A common misconception is that to have a great adventure, you have to give up everything from your stable life, chop it to bits, and leap headfirst into an abyss from which there may be no return. Myself (and others) are, at times, guilty of perpetuating this myth. It is not because we want everyone to be eternally homeless, unemployable drifters – it is because we are excited. We are excited because we have found a way of life that is better for ourselves and we want to share that way of life with others so that if it pleases them, they too may pursue a similar life path. And in the rush of excitement, it seems that we are proposing that you follow our same exact path.
An important thing to remember is that our path is not the only path. One does not have to give everything up in order to have a great adventure in life, simply because someone else did. We must only do what is right for each of us because we are all individuals and we all have different needs.
A few years ago, someone kindly sent me this video:
After watching it, I was blown away. I saw a new way of life that I wanted to pursue. I wasn’t going to cycle around the world like Alastair, but I was going to take his ideas and apply them to my own life. At that time, my life had involved being an English teacher in South Korea for the past year. I did give it all up because despite having an awful lot of fun, I didn’t want to continue living in South Korea or being an English teacher. That was when I started hitchhiking and eventually led to me writing The Boy Who Was Afraid of the World. I didn’t write it to gloat or to persuade others to do the same, I wrote it because it was a life changing experience for me and I wanted to share what had happened. How was I able to afford six months of hitchhiking? I had a regular job, saved a little bit of money, then learnt to travel on very little. Having a ‘real’ job does give you great possibilities.
Many religions preach. They tell you that you must think X and believe Y or Z will happen to you, taking away our freedom and causing many people to shy away from them. In a similar way, when I (and others) talk about our way of life, it sometimes comes across that we are saying ‘you must live your life like this or you are destined to be unhappy.’ This is not what we mean. What we mean is ‘here is how we live our life, we like it, and if you like it, you can do it too.’ Take or leave as little or much as you please.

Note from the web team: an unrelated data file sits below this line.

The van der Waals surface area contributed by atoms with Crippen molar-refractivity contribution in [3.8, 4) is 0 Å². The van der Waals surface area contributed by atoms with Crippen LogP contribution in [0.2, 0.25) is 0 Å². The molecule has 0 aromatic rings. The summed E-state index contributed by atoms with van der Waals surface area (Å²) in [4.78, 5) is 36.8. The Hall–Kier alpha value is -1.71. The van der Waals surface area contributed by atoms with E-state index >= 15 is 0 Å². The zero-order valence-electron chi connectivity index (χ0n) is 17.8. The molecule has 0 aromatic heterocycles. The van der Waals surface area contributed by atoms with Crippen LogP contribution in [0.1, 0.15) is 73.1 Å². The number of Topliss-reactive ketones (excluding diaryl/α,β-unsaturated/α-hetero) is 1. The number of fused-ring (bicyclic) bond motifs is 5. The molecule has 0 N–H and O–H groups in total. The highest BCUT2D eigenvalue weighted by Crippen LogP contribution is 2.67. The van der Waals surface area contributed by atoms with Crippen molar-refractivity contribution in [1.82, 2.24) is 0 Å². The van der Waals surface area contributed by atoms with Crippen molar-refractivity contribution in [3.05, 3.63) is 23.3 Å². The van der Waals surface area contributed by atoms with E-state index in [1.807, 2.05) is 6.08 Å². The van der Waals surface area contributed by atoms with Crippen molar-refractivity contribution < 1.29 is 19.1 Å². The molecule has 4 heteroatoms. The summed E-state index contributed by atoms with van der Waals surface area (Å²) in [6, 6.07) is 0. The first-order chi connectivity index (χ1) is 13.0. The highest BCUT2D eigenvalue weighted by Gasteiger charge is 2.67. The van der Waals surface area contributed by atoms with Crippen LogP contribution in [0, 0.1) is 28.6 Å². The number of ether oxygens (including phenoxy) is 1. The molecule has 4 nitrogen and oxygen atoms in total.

Let’s think about adventure. Presumably you live somewhere and you have a job. Most people do. And I’m going to assume that you get regular days off, probably weekends (although this is dependent upon which industry you work in). What if for your next two day break, instead of watching the football, cleaning the house, going shopping, and drinking beer, you headed outside and found yourself a great adventure? I persuaded my dad and brother to join me for a three night hike in Wales which they scheduled around work. Unlike the majority of weekends that pass us by, we will all remember those days clearly.
What about annual vacation? In less than two weeks, my brother and I left the UK, arrived in Iceland, and walked from the south to the north, then got back again. That could be done by someone with a regular job if they didn’t want to sit by a pool in the sunshine – however, if sitting by a pool in sunshine is your idea of heaven, go do that and for heaven’s sake, stay away from Iceland, it’s bloody cold and even bloody windier!
For more adventure in your life, do only what is comfortable for you. I gave up everything because I felt that I had nothing important to lose. Give up only what you are comfortable giving up, and find adventure in the time that you have free. Then you will always have that safety net to come back to if you want it. I have chosen to live without a personal safety net because I am lucky that my family always welcome me back when I want a break. But even for me, times are changing and after several years on the road, I am thinking of making a more stable life, full of intermittent adventures. I can only live from a backpack for so long.
And please, when I’m excited and talk of a journey as if it was the best thing in the world and that everybody should do it, remember this: I am a little kid with a lollipop, overwhelmed with so much joy that I want to show it to the world. Now go find your own flavoured lollipop – it’s out there, whether ‘there’ is at the south Pole or tucked away snugly in your bed at home.